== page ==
Background: Enterobacteriaceae that produce extended-spectrum β-lactamase (ESBL) have emerged as a serious threat, with variable rates depending on geographic region. We determined the prevalence of ESBL-producing Escherichia coli, Klebsiella pneumoniae, K. oxytoca and Proteus mirabilis in bloodstream infections in Toronto from 2006 through 2016.
Methods: All patients with E. coli, K. pneumoniae, K. oxytoca and P. mirabilis isolated from blood in a tertiary care microbiology laboratory in Toronto between 2006 and 2016 (1 isolate per species per patient per year) were included in this retrospective cohort study. Organisms were identified by conventional methods, and susceptibility testing was performed according to Clinical and Laboratory Standards Institute standards. Screening for ESBL and phenotypic confirmatory testing were done with a modified Clinical and Laboratory Standards Institute method. ST131 clonal type was determined by means of an established protocol.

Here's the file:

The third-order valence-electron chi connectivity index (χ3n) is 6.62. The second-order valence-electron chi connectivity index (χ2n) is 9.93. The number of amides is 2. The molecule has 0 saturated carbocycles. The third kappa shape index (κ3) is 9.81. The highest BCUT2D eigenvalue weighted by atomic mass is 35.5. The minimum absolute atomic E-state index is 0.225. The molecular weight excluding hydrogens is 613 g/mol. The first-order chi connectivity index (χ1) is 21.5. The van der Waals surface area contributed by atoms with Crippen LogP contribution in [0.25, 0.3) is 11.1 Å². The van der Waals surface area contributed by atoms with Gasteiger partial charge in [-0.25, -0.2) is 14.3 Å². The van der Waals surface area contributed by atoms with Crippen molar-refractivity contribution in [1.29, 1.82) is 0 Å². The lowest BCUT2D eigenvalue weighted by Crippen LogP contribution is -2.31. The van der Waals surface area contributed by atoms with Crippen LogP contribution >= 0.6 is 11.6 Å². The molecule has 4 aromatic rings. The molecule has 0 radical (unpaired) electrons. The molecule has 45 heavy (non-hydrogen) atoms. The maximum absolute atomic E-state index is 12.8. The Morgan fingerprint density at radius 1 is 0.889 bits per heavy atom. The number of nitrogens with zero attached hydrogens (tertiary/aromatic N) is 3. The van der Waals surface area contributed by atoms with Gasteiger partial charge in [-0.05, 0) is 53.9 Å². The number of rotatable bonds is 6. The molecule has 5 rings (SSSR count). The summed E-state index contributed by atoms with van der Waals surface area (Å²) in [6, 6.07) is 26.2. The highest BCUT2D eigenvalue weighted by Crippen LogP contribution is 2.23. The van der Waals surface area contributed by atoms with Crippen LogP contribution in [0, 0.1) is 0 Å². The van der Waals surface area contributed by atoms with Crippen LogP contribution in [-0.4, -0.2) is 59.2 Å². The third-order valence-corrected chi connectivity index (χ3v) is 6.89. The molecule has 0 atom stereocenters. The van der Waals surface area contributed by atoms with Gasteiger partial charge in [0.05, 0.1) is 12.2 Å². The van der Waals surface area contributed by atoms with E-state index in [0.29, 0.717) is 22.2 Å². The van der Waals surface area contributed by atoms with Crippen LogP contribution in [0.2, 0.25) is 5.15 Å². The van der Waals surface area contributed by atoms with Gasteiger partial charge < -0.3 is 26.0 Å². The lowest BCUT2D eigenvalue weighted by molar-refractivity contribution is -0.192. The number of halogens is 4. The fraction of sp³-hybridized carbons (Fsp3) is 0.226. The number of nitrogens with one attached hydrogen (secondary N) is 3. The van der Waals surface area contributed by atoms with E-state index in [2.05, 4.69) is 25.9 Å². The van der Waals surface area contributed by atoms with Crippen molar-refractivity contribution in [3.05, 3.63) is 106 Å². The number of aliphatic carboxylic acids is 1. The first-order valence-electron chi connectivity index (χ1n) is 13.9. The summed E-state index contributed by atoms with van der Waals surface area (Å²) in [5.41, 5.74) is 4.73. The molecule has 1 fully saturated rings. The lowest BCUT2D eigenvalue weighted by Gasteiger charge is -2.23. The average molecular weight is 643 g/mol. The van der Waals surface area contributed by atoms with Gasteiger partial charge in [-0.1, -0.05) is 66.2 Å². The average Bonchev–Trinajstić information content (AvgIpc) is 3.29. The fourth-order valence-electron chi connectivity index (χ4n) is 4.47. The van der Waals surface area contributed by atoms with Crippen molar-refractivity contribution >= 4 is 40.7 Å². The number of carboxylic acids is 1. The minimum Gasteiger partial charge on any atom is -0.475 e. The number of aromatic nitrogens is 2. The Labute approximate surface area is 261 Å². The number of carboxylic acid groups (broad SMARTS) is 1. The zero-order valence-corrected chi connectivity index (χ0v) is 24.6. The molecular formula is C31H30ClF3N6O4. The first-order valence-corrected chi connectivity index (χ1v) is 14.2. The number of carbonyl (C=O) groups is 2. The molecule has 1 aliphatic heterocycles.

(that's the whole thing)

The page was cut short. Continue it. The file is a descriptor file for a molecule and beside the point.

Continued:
Results: The proportion of ESBL-producing E. coli isolates increased significantly between 2006 and 2016, from 6.4% (19/296) to 17.3% (89/513) (p < 0.001). This trend was seen in both intensive care units and emergency departments. Concurrently, the proportion of ST131 among ESBL-producing E. coli also increased significantly, from 31.6% (6/19) in 2006 to 73.0% (65/89) in 2016 (p = 0.03). Among ESBL-producing E. coli, significant resistance was noted to multiple antimicrobial classes. Comparable increases in the proportion of ESBL-producing K. pneumoniae, K. oxytoca and P. mirabilis were not noted.
Interpretation: We observed a significant increase in the proportion of ESBL-producing E. coli in bloodstream infections in Toronto temporally correlated with an increase in the ST131 clonal type. Recognition of this dramatic rise is important to inform empiric antibiotic treatment.
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